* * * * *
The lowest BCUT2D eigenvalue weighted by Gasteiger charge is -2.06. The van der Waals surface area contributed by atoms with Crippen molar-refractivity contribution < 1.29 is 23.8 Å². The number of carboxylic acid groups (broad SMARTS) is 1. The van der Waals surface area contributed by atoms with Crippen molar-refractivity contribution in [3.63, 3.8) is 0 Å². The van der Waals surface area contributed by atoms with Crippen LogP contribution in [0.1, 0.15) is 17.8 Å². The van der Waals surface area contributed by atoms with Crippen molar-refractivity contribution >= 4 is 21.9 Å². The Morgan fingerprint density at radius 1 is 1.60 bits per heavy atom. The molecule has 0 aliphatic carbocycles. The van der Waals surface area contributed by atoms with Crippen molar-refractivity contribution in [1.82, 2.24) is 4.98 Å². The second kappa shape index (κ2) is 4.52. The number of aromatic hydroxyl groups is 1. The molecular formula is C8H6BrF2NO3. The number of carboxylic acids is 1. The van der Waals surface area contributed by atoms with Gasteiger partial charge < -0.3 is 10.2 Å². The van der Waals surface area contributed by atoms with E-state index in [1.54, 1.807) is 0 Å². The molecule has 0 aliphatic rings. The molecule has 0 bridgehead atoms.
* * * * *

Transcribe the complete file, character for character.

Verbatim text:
The lowest BCUT2D eigenvalue weighted by Gasteiger charge is -2.06. The van der Waals surface area contributed by atoms with Crippen molar-refractivity contribution < 1.29 is 23.8 Å². The number of carboxylic acid groups (broad SMARTS) is 1. The van der Waals surface area contributed by atoms with Crippen molar-refractivity contribution in [3.63, 3.8) is 0 Å². The van der Waals surface area contributed by atoms with Crippen LogP contribution in [0.1, 0.15) is 17.8 Å². The van der Waals surface area contributed by atoms with Crippen molar-refractivity contribution >= 4 is 21.9 Å². The Morgan fingerprint density at radius 1 is 1.60 bits per heavy atom. The molecule has 0 aliphatic carbocycles. The van der Waals surface area contributed by atoms with Crippen molar-refractivity contribution in [1.82, 2.24) is 4.98 Å². The second kappa shape index (κ2) is 4.52. The number of aromatic hydroxyl groups is 1. The molecular formula is C8H6BrF2NO3. The number of carboxylic acids is 1. The van der Waals surface area contributed by atoms with Gasteiger partial charge < -0.3 is 10.2 Å². The van der Waals surface area contributed by atoms with E-state index in [1.54, 1.807) is 0 Å². The molecule has 0 aliphatic rings. The molecule has 0 bridgehead atoms.